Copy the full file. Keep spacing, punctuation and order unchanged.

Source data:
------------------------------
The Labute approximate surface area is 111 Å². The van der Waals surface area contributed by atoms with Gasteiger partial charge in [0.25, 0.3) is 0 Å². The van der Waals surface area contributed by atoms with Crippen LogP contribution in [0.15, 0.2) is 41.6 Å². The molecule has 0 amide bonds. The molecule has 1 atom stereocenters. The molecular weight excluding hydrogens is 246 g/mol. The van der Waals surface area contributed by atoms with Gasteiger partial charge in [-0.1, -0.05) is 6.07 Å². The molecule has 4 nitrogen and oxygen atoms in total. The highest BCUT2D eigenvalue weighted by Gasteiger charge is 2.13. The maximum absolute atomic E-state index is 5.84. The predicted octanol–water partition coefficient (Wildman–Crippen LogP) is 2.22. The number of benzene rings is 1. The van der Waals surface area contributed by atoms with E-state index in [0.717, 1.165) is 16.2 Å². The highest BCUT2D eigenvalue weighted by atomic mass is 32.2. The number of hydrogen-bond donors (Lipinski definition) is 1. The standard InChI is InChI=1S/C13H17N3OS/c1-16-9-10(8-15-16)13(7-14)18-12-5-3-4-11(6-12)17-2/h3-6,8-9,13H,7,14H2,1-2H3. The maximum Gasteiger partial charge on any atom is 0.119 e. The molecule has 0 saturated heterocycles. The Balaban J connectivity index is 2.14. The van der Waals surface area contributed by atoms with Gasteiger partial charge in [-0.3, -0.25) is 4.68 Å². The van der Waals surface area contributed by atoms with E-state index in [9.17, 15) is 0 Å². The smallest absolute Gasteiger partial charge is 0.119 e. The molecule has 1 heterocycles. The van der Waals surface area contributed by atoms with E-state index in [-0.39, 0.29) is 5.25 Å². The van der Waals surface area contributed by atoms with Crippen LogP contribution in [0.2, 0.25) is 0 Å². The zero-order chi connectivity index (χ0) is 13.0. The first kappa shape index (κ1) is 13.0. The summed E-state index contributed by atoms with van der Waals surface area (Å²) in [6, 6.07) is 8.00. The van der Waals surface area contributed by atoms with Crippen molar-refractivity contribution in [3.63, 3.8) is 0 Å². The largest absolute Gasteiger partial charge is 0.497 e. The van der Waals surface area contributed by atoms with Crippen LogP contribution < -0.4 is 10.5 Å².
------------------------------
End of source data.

The Labute approximate surface area is 111 Å². The van der Waals surface area contributed by atoms with Gasteiger partial charge in [0.25, 0.3) is 0 Å². The van der Waals surface area contributed by atoms with Crippen LogP contribution in [0.15, 0.2) is 41.6 Å². The molecule has 0 amide bonds. The molecule has 1 atom stereocenters. The molecular weight excluding hydrogens is 246 g/mol. The van der Waals surface area contributed by atoms with Gasteiger partial charge in [-0.1, -0.05) is 6.07 Å². The molecule has 4 nitrogen and oxygen atoms in total. The highest BCUT2D eigenvalue weighted by Gasteiger charge is 2.13. The maximum absolute atomic E-state index is 5.84. The predicted octanol–water partition coefficient (Wildman–Crippen LogP) is 2.22. The number of benzene rings is 1. The van der Waals surface area contributed by atoms with E-state index in [0.717, 1.165) is 16.2 Å². The highest BCUT2D eigenvalue weighted by atomic mass is 32.2. The number of hydrogen-bond donors (Lipinski definition) is 1. The standard InChI is InChI=1S/C13H17N3OS/c1-16-9-10(8-15-16)13(7-14)18-12-5-3-4-11(6-12)17-2/h3-6,8-9,13H,7,14H2,1-2H3. The maximum Gasteiger partial charge on any atom is 0.119 e. The molecule has 0 saturated heterocycles. The Balaban J connectivity index is 2.14. The van der Waals surface area contributed by atoms with Gasteiger partial charge in [-0.3, -0.25) is 4.68 Å². The van der Waals surface area contributed by atoms with E-state index in [9.17, 15) is 0 Å². The smallest absolute Gasteiger partial charge is 0.119 e. The molecule has 1 heterocycles. The van der Waals surface area contributed by atoms with E-state index in [-0.39, 0.29) is 5.25 Å². The van der Waals surface area contributed by atoms with Crippen LogP contribution in [0.2, 0.25) is 0 Å². The zero-order chi connectivity index (χ0) is 13.0. The first kappa shape index (κ1) is 13.0. The summed E-state index contributed by atoms with van der Waals surface area (Å²) in [6, 6.07) is 8.00. The van der Waals surface area contributed by atoms with Crippen molar-refractivity contribution in [3.63, 3.8) is 0 Å². The largest absolute Gasteiger partial charge is 0.497 e. The van der Waals surface area contributed by atoms with Crippen LogP contribution < -0.4 is 10.5 Å².